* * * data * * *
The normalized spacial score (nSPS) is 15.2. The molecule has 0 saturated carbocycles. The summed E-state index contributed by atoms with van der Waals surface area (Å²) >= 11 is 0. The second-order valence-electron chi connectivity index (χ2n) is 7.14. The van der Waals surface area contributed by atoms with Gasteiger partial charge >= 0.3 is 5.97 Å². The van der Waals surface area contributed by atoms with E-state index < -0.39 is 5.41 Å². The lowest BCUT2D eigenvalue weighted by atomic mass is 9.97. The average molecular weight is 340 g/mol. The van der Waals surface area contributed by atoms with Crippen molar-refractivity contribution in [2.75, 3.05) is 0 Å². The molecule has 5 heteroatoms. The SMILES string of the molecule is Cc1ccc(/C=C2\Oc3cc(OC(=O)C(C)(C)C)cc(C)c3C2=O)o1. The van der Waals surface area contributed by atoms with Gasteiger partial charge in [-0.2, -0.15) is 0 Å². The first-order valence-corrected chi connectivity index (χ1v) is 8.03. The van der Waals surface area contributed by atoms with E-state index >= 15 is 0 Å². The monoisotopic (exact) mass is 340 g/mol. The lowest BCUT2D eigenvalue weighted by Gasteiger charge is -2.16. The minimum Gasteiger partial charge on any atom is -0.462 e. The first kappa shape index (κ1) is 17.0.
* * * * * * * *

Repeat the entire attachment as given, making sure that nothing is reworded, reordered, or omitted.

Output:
The normalized spacial score (nSPS) is 15.2. The molecule has 0 saturated carbocycles. The summed E-state index contributed by atoms with van der Waals surface area (Å²) >= 11 is 0. The second-order valence-electron chi connectivity index (χ2n) is 7.14. The van der Waals surface area contributed by atoms with Gasteiger partial charge >= 0.3 is 5.97 Å². The van der Waals surface area contributed by atoms with E-state index < -0.39 is 5.41 Å². The lowest BCUT2D eigenvalue weighted by atomic mass is 9.97. The average molecular weight is 340 g/mol. The van der Waals surface area contributed by atoms with Crippen molar-refractivity contribution in [2.75, 3.05) is 0 Å². The molecule has 5 heteroatoms. The SMILES string of the molecule is Cc1ccc(/C=C2\Oc3cc(OC(=O)C(C)(C)C)cc(C)c3C2=O)o1. The van der Waals surface area contributed by atoms with Gasteiger partial charge in [-0.2, -0.15) is 0 Å². The first-order valence-corrected chi connectivity index (χ1v) is 8.03. The van der Waals surface area contributed by atoms with E-state index >= 15 is 0 Å². The monoisotopic (exact) mass is 340 g/mol. The lowest BCUT2D eigenvalue weighted by Gasteiger charge is -2.16. The minimum Gasteiger partial charge on any atom is -0.462 e. The first kappa shape index (κ1) is 17.0.